Advocates for extending unemployment benefits see 'tempered' victory in deal

Advocates of extending unemployment insurance called the Senate's two-month tax and spending agreement reached on Friday a "tempered" victory.

Senate leaders agreed a short-term accord, after deliberating for the past couple of days, to extend the payroll tax cut, unemployment benefits and a Medicare "doc fix" for two months, as Congress looks to leave Washington in plenty of time before Christmas.

The deal means that unemployment benefits will continue to be paid for 99 weeks through the first two months of the year — instead of dropping to 79 weeks in January, as called for under a Republican-sponsored House-passed plan.

"The unemployed can rest assured that they will have benefits through February," Judy Conti, federal advocacy coordinator with the National Employment Law Project, told The Hill.

"It's not the best holiday present but it gets them through the first part of the year," she said.

The concern from supporters is that without a yearlong deal — or at least an agreement through the 2012 elections — is that the legislative posture will return to two- to four-month agreements, which leaves workers and states in a perpetual state of uncertainty about benefits.

In November, the economy created 120,000 jobs and the unemployment rate dropped to 8.6 percent.

But there are still only about 3 million jobs openings for an estimated 14 million job seekers, so making any decrease in federal benefits "grossly unfair," Conti said.

The inability of lawmakers to strike a longer-term deal came down to how to pay for the $190 billon package. 

“We extended the payroll tax holiday as far as we could get credible ‘pay-fors," Senate Minority Leader Mitch McConnell (R-Ky.) said Friday. “Our friends on the other side had a lot of difficulty with credible ‘pay-fors’ for a larger package," he said.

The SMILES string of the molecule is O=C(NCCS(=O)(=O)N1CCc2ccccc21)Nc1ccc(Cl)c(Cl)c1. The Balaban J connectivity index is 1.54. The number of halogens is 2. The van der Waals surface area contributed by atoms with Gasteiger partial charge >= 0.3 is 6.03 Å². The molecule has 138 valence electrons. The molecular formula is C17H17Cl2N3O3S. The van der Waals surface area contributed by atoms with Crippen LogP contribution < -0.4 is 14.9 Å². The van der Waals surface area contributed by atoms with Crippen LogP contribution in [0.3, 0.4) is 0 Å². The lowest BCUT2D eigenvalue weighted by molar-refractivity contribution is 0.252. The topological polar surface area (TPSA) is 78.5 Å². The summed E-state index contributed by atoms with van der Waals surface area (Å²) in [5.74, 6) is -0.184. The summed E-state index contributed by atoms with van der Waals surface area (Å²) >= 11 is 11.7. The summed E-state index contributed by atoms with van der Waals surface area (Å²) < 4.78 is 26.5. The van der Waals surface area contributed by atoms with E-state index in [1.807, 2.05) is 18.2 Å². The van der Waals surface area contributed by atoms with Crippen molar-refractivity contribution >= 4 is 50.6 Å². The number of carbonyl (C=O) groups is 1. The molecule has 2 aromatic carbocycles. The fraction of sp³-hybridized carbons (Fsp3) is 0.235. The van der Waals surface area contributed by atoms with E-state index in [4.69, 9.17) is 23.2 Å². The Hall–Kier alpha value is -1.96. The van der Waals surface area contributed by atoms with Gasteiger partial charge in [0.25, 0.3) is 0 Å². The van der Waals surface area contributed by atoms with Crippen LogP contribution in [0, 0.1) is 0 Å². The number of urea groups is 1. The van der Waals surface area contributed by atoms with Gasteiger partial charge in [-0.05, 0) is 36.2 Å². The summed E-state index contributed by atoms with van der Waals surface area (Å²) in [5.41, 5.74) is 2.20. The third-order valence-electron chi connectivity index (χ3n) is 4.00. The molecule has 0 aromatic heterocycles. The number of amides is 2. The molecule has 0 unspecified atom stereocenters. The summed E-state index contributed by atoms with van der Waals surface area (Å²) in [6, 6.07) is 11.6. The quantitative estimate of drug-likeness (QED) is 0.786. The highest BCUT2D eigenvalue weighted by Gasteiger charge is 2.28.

"We wanted to make sure we didn’t have any gimmicks, that the ‘pay-fors’ were legitimate and would be agreed to by everyone were legitimate.”

The entire cost of the backstop legislation is a little less than $30 billion and it would be covered entirely by increasing the fees that Fannie Mae and Freddie Mac charge mortgage lenders to guarantee repayments of new mortgage loans, according to aides and lawmakers.

Leading senators had spent the day discussing a broader deal that would last 11 months — through the November election that would, most likely, put any additional reauthorizations into the hands of a lame-duck Congress after the 2012 elections.

But they gave up after they were unable to get past a key stumbling block — offsetting cuts to pay for the overall $190 billion package.

On Friday night, Senate Republicans said they were unaware of the 11-month package idea.

Even if there was an aggressive plan to fill all of those jobs, 11 million people would still be out of work, Conti pointed out.

"Essentially lawmakers are punting instead of trying to score a touchdown," she said.

Senate Majority Leader Harry Reid (D-Nev.) said Friday that "Democrats have worked tirelessly to prevent a thousand-dollar tax increase on middle-class families, but my Republican colleagues wouldn’t agree to long-term tax relief unless Democrats agreed to cut Medicare benefits for seniors."